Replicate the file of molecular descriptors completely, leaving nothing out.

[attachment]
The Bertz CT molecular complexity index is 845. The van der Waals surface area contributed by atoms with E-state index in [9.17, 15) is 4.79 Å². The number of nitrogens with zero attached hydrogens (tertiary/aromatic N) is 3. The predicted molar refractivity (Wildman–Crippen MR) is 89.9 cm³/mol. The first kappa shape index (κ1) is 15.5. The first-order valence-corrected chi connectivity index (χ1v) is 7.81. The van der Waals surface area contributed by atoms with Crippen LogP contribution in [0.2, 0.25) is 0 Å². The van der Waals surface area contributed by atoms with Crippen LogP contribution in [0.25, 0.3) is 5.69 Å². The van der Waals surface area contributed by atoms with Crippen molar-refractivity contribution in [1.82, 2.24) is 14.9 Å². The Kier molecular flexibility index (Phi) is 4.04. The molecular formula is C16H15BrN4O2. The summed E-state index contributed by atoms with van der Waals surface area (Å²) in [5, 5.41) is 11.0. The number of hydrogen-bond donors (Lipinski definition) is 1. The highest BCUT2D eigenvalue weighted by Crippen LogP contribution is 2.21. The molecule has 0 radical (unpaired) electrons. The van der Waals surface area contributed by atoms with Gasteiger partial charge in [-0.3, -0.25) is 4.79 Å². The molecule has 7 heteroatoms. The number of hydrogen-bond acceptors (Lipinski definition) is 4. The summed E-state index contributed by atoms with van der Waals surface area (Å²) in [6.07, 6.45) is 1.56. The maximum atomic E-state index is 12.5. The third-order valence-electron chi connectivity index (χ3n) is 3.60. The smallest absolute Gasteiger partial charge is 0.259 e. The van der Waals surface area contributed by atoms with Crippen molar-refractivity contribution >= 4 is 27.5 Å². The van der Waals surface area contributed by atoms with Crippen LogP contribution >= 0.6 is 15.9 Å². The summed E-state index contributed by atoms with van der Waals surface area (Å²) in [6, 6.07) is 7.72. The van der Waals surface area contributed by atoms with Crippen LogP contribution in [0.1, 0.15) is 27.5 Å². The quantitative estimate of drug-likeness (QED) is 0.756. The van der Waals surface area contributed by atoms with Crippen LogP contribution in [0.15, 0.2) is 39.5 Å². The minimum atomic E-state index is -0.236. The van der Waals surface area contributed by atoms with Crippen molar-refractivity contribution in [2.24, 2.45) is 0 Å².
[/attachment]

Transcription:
The Bertz CT molecular complexity index is 845. The van der Waals surface area contributed by atoms with E-state index in [9.17, 15) is 4.79 Å². The number of nitrogens with zero attached hydrogens (tertiary/aromatic N) is 3. The predicted molar refractivity (Wildman–Crippen MR) is 89.9 cm³/mol. The first kappa shape index (κ1) is 15.5. The first-order valence-corrected chi connectivity index (χ1v) is 7.81. The van der Waals surface area contributed by atoms with Crippen LogP contribution in [0.2, 0.25) is 0 Å². The van der Waals surface area contributed by atoms with Crippen LogP contribution in [0.25, 0.3) is 5.69 Å². The van der Waals surface area contributed by atoms with Crippen molar-refractivity contribution in [1.82, 2.24) is 14.9 Å². The Kier molecular flexibility index (Phi) is 4.04. The molecular formula is C16H15BrN4O2. The summed E-state index contributed by atoms with van der Waals surface area (Å²) in [5, 5.41) is 11.0. The number of hydrogen-bond donors (Lipinski definition) is 1. The highest BCUT2D eigenvalue weighted by Crippen LogP contribution is 2.21. The molecule has 0 radical (unpaired) electrons. The van der Waals surface area contributed by atoms with Gasteiger partial charge in [-0.3, -0.25) is 4.79 Å². The molecule has 7 heteroatoms. The number of hydrogen-bond acceptors (Lipinski definition) is 4. The summed E-state index contributed by atoms with van der Waals surface area (Å²) in [6.07, 6.45) is 1.56. The maximum atomic E-state index is 12.5. The third-order valence-electron chi connectivity index (χ3n) is 3.60. The smallest absolute Gasteiger partial charge is 0.259 e. The van der Waals surface area contributed by atoms with Crippen molar-refractivity contribution >= 4 is 27.5 Å². The van der Waals surface area contributed by atoms with Crippen LogP contribution >= 0.6 is 15.9 Å². The summed E-state index contributed by atoms with van der Waals surface area (Å²) in [6, 6.07) is 7.72. The van der Waals surface area contributed by atoms with Crippen LogP contribution in [0.1, 0.15) is 27.5 Å². The quantitative estimate of drug-likeness (QED) is 0.756. The van der Waals surface area contributed by atoms with Crippen LogP contribution in [0.15, 0.2) is 39.5 Å². The minimum atomic E-state index is -0.236. The van der Waals surface area contributed by atoms with Crippen molar-refractivity contribution in [2.24, 2.45) is 0 Å².